There has been no contact with the ARA San Juan since Wednesday
A multinational armada of aircraft and vessels battled high winds and giant waves Sunday as they intensified their search for a missing Argentine submarine, after attempted distress calls raised hopes the 44 crew members may still be alive.
There has been no contact with the ARA San Juan, a German-built diesel-electric sub, since early Wednesday.
An air and sea search is underway with help from countries including Brazil, Britain, Chile, Uruguay and the United States.
Hopes of finding survivors were revived when the navy said Saturday that its bases had received seven satellite calls attributed to the submersible.
The signals were received at 10:52 am (1352 GMT) and 3:42 pm (1842 GMT), but they did not lock in, thus preventing a full connection.
"The effort has tripled," Argentina's navy spokesman Enrique Balbi told reporters Sunday of rescue efforts, adding that no theory had yet been ruled out at to what happened to the vessel.
- Seven-meter waves -
The calls revived hopes that the submarine has surfaced, but a powerful storm that has whipped up waves reaching seven meters (23 feet) in height has made geolocation difficult, officials said.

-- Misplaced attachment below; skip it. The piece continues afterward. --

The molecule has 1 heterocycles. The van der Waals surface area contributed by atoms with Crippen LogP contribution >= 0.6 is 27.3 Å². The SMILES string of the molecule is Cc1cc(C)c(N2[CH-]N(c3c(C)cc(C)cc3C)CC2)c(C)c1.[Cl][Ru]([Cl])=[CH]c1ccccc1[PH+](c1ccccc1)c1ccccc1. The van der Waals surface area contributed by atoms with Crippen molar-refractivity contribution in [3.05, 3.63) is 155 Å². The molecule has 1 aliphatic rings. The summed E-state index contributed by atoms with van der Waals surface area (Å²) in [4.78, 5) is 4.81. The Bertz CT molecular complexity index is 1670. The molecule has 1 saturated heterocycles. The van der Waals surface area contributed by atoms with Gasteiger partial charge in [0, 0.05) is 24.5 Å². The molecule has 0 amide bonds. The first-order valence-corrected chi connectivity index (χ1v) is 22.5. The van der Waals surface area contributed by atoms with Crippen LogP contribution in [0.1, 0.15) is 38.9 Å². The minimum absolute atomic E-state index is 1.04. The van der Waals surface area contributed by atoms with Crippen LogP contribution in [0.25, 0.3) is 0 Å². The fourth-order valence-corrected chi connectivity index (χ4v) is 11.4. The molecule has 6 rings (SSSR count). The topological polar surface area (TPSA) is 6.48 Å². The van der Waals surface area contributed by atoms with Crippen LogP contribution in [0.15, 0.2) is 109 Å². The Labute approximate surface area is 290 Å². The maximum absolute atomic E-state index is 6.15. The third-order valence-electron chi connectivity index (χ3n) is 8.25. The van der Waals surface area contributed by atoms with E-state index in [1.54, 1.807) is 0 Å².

The last regular communication with the San Juan was at 1030 GMT on Wednesday, when the submarine was 430 kilometers (265 miles) off Argentina's coast in the Gulf of San Jorge.
Rescuers are focusing on an ocean patch about 300 kilometers in diameter, radiating from the last point of contact.
The US Southern Command said Sunday that it was sending a second Navy P-8A Poseidon aircraft to join the search. The Florida-based plane and a crew of 21 are to reach Argentina later in the day.
A NASA P-3 research aircraft is already participating in the search, the Southern Command said.
The California-based Undersea Rescue Command also said it was deploying two underwater crafts designed to rescue trapped submarine sailors at different depths, as well as a remotely operated underwater robot known as an ROV.
- 'Got to be afloat' -
"We will do what is necessary to find the submarine as soon as possible," Argentine President Mauricio Macri wrote on Twitter.
Among those on board is Argentina's first female submarine officer, 35-year-old weapons officer Eliana Krawczyk
All land communications bases along the coast were ordered to scan for any follow-up signals, as family members of the missing waited nervously in the coastal city of Mar del Plata.
Claudio Rodriguez, whose brother Hernan is aboard the submarine, was hopeful, saying the satellite signals suggested the vessel was still afloat and would be found.
"They've got to be afloat. Thank God," he said.
"That gives us hope, because we knew that if they were down below, they would be screwed," he told TN news from the western city of Mendoza.
Among those on board is Argentina's first female submarine officer, 35-year-old weapons officer Eliana Krawczyk.
The navy has not ruled out any hypothesis, a spokesman said. The most likely scenario given is that an electrical problem may have unexpectedly cut off the vessel's communications.